We propose that the recognition and interpretation of collaborative actions can be achieved by assessing collective efficiency. According to this view, the representation of collaborative actions builds on mechanisms that are recruited to interpret individual actions. The prediction and interpretation of individual actions can be achieved by assuming that agents are rational — i.e., they aim to maximize the benefits while minimizing the costs of their actions2,3,4,6,7,8. These expectations of rationality guide humans’ representation of individual actions and goals from infancy onwards2,4,5,8,16,17.

Rationality expectations can also be used to assess collaborative actions. The recognition and interpretation of collaborative behaviors can be achieved by assuming that collaborators tend to be collectively efficient, i.e., to minimize collective costs invested to achieve a certain goal. Collective costs can be computed by aggregating the costs to each of the individual collaborators. This notion of collective efficiency applies to all kinds of collaborations, including sequential ones, where the collaborators do not act simultaneously (for instance, when A and B collaborate to displace objects, such that A first passes objects to B, before B places the objects in their final location).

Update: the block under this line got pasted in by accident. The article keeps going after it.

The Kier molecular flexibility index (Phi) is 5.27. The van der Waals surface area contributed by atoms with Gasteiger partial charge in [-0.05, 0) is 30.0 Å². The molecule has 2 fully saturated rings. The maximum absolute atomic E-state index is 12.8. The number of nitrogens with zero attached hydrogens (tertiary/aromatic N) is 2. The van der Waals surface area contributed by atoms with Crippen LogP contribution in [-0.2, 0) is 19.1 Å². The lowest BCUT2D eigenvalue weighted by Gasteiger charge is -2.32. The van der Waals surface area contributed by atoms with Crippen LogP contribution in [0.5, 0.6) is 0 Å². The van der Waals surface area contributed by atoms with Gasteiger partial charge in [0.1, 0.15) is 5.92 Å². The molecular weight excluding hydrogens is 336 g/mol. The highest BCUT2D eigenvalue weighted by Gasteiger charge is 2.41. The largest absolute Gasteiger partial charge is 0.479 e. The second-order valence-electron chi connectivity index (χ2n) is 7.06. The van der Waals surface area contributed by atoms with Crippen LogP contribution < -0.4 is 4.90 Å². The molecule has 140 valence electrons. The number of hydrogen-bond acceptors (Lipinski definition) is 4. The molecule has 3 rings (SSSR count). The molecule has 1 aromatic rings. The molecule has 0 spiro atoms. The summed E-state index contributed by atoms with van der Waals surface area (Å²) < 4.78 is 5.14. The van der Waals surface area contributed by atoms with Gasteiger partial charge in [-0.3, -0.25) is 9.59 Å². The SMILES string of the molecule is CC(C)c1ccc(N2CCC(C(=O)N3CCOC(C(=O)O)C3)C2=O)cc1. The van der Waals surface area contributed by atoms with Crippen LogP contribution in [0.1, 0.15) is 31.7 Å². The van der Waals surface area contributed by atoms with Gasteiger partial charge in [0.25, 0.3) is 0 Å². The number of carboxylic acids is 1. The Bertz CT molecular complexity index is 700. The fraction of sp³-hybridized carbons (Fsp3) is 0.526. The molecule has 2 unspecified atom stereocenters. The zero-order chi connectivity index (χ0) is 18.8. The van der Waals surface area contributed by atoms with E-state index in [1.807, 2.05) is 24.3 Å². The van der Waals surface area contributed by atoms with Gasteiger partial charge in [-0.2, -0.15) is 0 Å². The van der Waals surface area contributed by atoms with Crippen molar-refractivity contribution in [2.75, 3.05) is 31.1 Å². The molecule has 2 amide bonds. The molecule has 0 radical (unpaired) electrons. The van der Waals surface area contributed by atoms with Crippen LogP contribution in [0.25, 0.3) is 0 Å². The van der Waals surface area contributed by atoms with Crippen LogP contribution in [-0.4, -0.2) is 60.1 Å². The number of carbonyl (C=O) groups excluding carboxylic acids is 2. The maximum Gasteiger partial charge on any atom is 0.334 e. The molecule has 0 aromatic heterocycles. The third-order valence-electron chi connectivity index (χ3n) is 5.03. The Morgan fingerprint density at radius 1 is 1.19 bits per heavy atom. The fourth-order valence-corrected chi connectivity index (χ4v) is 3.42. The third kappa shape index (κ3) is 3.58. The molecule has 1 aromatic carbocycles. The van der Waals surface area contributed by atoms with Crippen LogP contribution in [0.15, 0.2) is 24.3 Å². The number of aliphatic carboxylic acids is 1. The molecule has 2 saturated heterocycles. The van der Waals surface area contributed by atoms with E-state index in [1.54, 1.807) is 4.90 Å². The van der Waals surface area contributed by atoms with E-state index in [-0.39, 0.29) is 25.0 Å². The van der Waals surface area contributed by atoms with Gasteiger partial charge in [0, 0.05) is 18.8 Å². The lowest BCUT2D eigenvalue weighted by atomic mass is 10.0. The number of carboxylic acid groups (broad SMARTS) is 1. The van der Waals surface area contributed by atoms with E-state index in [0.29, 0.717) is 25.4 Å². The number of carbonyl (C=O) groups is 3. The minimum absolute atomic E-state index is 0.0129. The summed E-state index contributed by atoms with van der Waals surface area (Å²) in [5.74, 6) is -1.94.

Indeed, collaborative actions are often collectively efficient, such that each individual action reduces the collective costs of collaboration18,19. For example, adults seem to take into account the costs of their partners’ actions when holding the door for someone20, or when passing an object for someone to place it in a specific location21,22,23,24. People also transfer objects in a collectively efficient manner by selecting paths that minimize the aggregate costs of movement for the dyad25,26.

Unlike relying on spatio-temporal cues, the assumption of collective efficiency of collaborative actions can be used to evaluate hypotheses about shared goals by inverting computations that plan collectively efficient actions27. The expectation of collective efficiency can also support action predictions (by assuming that given a set of constraints, agents aim to achieve their shared goal in a collectively efficient manner). In short, we propose that by applying the expectation of efficiency at the collective level, it is possible to recognize, predict, and interpret collaborative actions.

In this study, we tested whether infants expect agents to minimize the collective costs of collaborations. This project builds on infants’ capacity to identify the goals of individual actions6,28,29,30,31,32,33 and collaborations10,34,35,36,37,38. To clarify: our aim was not to assess whether infants can encode shared goals—this question has already been addressed successfully by multiple studies10,34,35,36,37,38. Rather, we assessed whether infants apply expectations of efficiency to collaborative interactions between multiple agents.